Most of us think of sobriety and we think of the dictionary definition, the act of not drinking. While this definition is often enough for persons who are not in recovery, it is nowhere close to spanning the depth and scope of the word and its meaning to those in recovery.
As a recovering alcoholic or addict, sobriety means so much more than not drinking. While those meanings will change depending on you, your motivation, and where you are in your recovery, sobriety is a complex and multi-faceted concept revolving around you and how you live your life.
Sobriety means finding peace with yourself, with life and its ups and downs, developing the discipline to remain sober, and abstinence. Understanding that and the motivations behind it can be valuable in helping you to develop your own sobriety.
At its most basic level, sobriety is the seemingly simple act of not drinking. Most people in recovery start here, fighting the residual effects of withdrawal, working hard towards abstinence, and fighting subconscious and conscious motivations to drink. This is where you will likely be immediately after rehab, and it is where you are most vulnerable to relapse. However, you will eventually find that simply not drinking is not enough of a motivation or a reward for most people to maintain sobriety – and therefore it is not enough.
Recovery is much more than making sure that you never use a substance again. It’s about finding motivation, accepting life, and moving forward so that you no longer need intoxication to be happy.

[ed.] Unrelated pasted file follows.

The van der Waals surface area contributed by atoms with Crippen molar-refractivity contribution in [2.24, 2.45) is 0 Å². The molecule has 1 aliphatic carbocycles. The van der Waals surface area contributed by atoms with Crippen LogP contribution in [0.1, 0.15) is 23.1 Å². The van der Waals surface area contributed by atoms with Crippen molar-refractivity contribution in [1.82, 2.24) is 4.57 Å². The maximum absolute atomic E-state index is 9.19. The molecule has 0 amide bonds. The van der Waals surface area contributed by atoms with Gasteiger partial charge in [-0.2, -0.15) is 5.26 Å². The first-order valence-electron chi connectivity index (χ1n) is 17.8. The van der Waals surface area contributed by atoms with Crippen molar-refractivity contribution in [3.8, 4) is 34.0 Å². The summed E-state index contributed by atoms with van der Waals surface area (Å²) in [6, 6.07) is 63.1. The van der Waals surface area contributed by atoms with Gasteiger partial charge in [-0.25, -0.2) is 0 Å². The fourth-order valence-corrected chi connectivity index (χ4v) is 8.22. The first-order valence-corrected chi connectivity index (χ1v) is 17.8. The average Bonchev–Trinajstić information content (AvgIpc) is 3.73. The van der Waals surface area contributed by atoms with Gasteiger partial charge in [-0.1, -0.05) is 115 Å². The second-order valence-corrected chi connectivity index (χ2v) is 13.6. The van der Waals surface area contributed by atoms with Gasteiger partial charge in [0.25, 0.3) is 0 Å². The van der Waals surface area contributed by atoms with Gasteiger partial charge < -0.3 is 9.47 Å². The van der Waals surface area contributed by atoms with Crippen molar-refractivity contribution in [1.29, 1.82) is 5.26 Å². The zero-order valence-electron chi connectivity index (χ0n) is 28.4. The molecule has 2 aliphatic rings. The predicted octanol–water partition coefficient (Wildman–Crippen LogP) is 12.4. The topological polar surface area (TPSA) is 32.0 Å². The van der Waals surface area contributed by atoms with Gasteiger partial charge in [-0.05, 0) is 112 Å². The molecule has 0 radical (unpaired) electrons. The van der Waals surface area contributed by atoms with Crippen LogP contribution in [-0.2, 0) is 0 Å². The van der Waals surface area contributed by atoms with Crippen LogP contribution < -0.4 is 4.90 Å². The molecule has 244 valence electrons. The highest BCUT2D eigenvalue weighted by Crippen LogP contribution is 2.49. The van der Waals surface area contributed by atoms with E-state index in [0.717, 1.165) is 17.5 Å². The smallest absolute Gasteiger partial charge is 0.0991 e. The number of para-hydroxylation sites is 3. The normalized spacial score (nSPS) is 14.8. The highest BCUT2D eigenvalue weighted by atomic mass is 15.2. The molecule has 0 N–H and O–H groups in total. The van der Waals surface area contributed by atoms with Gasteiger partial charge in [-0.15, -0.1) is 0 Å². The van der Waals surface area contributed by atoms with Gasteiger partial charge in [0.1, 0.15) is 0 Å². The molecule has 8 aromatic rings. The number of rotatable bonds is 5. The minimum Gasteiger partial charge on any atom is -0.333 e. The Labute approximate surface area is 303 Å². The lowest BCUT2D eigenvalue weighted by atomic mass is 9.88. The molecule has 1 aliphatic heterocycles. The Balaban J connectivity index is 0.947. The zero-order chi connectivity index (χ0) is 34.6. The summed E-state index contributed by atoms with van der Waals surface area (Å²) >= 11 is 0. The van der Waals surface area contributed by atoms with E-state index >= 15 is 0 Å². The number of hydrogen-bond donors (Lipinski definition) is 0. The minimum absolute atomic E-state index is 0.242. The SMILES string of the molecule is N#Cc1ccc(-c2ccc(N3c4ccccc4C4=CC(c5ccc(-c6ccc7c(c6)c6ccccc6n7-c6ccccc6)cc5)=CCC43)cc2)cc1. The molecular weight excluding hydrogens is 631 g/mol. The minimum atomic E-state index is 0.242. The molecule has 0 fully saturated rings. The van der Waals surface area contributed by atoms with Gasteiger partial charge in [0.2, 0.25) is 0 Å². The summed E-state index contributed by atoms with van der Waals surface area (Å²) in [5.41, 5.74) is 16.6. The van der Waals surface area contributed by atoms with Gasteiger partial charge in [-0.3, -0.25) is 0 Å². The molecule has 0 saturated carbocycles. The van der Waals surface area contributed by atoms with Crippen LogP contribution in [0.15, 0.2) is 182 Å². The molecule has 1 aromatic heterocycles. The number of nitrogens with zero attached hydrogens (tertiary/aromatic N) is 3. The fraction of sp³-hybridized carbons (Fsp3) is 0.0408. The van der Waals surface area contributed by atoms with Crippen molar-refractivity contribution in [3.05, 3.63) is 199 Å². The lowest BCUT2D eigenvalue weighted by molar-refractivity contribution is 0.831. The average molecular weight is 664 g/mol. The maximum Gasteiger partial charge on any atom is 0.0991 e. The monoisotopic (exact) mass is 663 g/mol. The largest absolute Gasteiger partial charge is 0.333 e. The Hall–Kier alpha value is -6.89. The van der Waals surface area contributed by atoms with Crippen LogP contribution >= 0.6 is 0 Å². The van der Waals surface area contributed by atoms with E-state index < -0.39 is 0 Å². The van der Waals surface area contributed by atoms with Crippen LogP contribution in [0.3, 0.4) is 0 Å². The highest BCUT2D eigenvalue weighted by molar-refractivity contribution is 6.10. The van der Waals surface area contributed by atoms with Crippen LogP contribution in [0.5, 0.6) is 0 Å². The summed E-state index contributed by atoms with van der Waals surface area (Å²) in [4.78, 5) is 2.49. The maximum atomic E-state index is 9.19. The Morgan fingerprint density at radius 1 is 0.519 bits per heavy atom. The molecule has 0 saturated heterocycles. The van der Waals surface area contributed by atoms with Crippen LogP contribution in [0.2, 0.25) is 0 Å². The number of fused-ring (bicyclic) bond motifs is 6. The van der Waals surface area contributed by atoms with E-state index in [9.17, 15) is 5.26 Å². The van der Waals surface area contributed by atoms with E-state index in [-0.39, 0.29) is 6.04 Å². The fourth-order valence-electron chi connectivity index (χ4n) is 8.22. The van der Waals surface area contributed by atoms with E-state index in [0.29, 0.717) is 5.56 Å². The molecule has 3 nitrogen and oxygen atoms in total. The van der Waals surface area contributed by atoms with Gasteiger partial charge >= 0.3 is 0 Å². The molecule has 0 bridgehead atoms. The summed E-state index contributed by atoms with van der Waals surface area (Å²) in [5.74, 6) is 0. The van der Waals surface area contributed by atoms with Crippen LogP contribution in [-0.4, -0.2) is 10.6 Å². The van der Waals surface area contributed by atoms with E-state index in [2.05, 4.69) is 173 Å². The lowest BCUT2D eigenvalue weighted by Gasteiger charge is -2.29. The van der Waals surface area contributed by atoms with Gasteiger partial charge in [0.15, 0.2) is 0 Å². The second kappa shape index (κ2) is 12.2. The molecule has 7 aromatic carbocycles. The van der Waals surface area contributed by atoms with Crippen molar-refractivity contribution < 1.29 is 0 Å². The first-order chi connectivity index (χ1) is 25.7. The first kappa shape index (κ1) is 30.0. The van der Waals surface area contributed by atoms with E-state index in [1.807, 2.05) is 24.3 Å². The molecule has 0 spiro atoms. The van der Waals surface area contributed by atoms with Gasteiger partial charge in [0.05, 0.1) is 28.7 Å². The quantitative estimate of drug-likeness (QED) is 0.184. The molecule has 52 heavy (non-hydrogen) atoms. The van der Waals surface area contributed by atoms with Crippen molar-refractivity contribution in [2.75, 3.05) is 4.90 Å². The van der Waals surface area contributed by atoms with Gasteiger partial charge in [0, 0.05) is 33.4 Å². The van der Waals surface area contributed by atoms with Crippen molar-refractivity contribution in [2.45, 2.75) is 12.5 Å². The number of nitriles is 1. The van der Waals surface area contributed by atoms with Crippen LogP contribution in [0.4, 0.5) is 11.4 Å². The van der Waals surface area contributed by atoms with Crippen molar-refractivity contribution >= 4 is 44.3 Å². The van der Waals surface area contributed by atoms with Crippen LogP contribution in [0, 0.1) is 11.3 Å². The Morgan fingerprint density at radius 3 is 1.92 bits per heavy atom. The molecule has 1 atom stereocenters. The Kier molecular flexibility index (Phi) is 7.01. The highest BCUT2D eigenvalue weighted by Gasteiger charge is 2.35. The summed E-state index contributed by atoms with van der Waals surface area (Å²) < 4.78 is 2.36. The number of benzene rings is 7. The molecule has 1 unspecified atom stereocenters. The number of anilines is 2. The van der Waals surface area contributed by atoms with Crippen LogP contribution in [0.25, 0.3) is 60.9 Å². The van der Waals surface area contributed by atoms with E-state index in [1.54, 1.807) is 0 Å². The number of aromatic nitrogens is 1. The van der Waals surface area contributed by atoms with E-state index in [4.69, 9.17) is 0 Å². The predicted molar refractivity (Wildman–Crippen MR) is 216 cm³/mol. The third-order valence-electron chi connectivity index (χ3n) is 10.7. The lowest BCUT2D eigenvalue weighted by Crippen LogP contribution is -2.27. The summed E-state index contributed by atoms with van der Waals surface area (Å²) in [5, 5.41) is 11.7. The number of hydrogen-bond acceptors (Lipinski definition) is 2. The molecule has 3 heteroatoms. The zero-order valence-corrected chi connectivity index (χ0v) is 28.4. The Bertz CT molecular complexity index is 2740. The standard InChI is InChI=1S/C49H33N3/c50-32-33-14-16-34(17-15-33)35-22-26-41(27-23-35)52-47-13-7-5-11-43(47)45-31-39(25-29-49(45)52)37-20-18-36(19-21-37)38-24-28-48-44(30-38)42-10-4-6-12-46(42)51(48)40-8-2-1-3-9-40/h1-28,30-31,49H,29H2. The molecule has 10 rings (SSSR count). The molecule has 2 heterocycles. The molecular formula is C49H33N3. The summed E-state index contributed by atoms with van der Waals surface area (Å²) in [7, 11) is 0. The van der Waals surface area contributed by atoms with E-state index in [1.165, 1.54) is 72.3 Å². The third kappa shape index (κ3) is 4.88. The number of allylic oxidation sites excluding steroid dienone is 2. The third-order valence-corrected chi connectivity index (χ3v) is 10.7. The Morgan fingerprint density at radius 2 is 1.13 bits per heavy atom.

Motivation for a Better Life
Almost everyone goes into a drug and alcohol rehab with a goal or a motivation. Sometimes that motivation is family, sometimes it’s your career, your personal goals, the realization that you are hurting yourself, sometimes a lover or partner, and sometimes it’s something unique to yourself. Whatever that is, sobriety is about finding it and continuing to celebrate motivations as a reason to avoid drowning everything out with a substance. This often involves a multi-step process that often has less to do with not using and more to do with not using to solve problems or to drown life out.
This means creating and maintaining focus and engagement with life. The goal of abstinence and sobriety is to celebrate life without drinking, and it is a permanent state that you will have to remain in for the rest of your life. You need to create goals, to commit yourself to your health, your plans, and your belief in yourself.
Because addictive habits violate who you are and who you want to be, finding personal motivation to achieve sobriety, to achieve goals in your life, and to continuously move forward, take care of yourself, and improve your health will put you in a state of mind where you can maintain your recovery.
Feeling vs. Numbing
Perhaps the most crucial element of finding and maintaining sobriety through personal life motivation is learning to feel. Studies show that many struggling with addiction turn to alcohol or drugs because they are stressed, have difficulty coping with emotions, and are essentially self-medicating. While you may use alcohol for a different reason, those with addiction often use alcohol to numb away emotional pain.
Using alcohol, you numb your way away from problems, so that they don’t matter. Without alcohol, you must learn to accept life, to face it on its own terms, and to take the good with the bad. This means essentially learning to deal with stress in recovery. This can be painful, but is eventually more rewarding and satisfying, because both the good and the bad mean more.
Glennon Doyle, author of Love Warrior, suggests that once you can accept what life has to offer and enjoy it to the best of your ability, accepting that there will be pain – you can develop a mindset where you no longer need alcohol to cope.
Developing Personal Integrity